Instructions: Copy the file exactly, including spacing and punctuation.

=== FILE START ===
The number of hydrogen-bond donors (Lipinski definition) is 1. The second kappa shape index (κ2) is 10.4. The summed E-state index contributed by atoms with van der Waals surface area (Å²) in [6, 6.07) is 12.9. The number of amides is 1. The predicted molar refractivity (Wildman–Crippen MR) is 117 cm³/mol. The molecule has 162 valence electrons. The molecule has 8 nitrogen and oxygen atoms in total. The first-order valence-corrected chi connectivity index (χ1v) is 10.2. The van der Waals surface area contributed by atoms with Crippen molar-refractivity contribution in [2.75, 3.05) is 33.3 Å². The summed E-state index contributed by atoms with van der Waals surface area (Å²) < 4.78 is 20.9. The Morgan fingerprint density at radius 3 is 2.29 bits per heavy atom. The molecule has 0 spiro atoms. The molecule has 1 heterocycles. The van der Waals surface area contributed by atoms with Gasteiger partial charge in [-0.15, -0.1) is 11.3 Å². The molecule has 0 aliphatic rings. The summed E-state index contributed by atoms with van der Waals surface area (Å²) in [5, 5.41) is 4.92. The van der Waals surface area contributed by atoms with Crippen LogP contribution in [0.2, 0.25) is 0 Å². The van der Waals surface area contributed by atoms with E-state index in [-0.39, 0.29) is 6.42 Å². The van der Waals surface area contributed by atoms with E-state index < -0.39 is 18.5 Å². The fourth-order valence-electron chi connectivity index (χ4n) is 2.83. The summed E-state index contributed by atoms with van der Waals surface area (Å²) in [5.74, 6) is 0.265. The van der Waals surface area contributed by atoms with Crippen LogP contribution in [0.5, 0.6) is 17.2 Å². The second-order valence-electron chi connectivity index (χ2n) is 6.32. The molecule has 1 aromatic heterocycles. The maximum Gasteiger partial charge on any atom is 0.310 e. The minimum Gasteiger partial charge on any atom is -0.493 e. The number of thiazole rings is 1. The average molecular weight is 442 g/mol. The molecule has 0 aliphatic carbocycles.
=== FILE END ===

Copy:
The number of hydrogen-bond donors (Lipinski definition) is 1. The second kappa shape index (κ2) is 10.4. The summed E-state index contributed by atoms with van der Waals surface area (Å²) in [6, 6.07) is 12.9. The number of amides is 1. The predicted molar refractivity (Wildman–Crippen MR) is 117 cm³/mol. The molecule has 162 valence electrons. The molecule has 8 nitrogen and oxygen atoms in total. The first-order valence-corrected chi connectivity index (χ1v) is 10.2. The van der Waals surface area contributed by atoms with Crippen molar-refractivity contribution in [2.75, 3.05) is 33.3 Å². The summed E-state index contributed by atoms with van der Waals surface area (Å²) < 4.78 is 20.9. The Morgan fingerprint density at radius 3 is 2.29 bits per heavy atom. The molecule has 0 spiro atoms. The molecule has 1 heterocycles. The van der Waals surface area contributed by atoms with Gasteiger partial charge in [-0.15, -0.1) is 11.3 Å². The molecule has 0 aliphatic rings. The summed E-state index contributed by atoms with van der Waals surface area (Å²) in [5, 5.41) is 4.92. The van der Waals surface area contributed by atoms with Crippen LogP contribution in [0.2, 0.25) is 0 Å². The van der Waals surface area contributed by atoms with E-state index in [-0.39, 0.29) is 6.42 Å². The van der Waals surface area contributed by atoms with E-state index < -0.39 is 18.5 Å². The fourth-order valence-electron chi connectivity index (χ4n) is 2.83. The summed E-state index contributed by atoms with van der Waals surface area (Å²) in [5.74, 6) is 0.265. The van der Waals surface area contributed by atoms with Crippen LogP contribution in [0.5, 0.6) is 17.2 Å². The second-order valence-electron chi connectivity index (χ2n) is 6.32. The molecule has 1 aromatic heterocycles. The maximum Gasteiger partial charge on any atom is 0.310 e. The minimum Gasteiger partial charge on any atom is -0.493 e. The number of thiazole rings is 1. The average molecular weight is 442 g/mol. The molecule has 0 aliphatic carbocycles.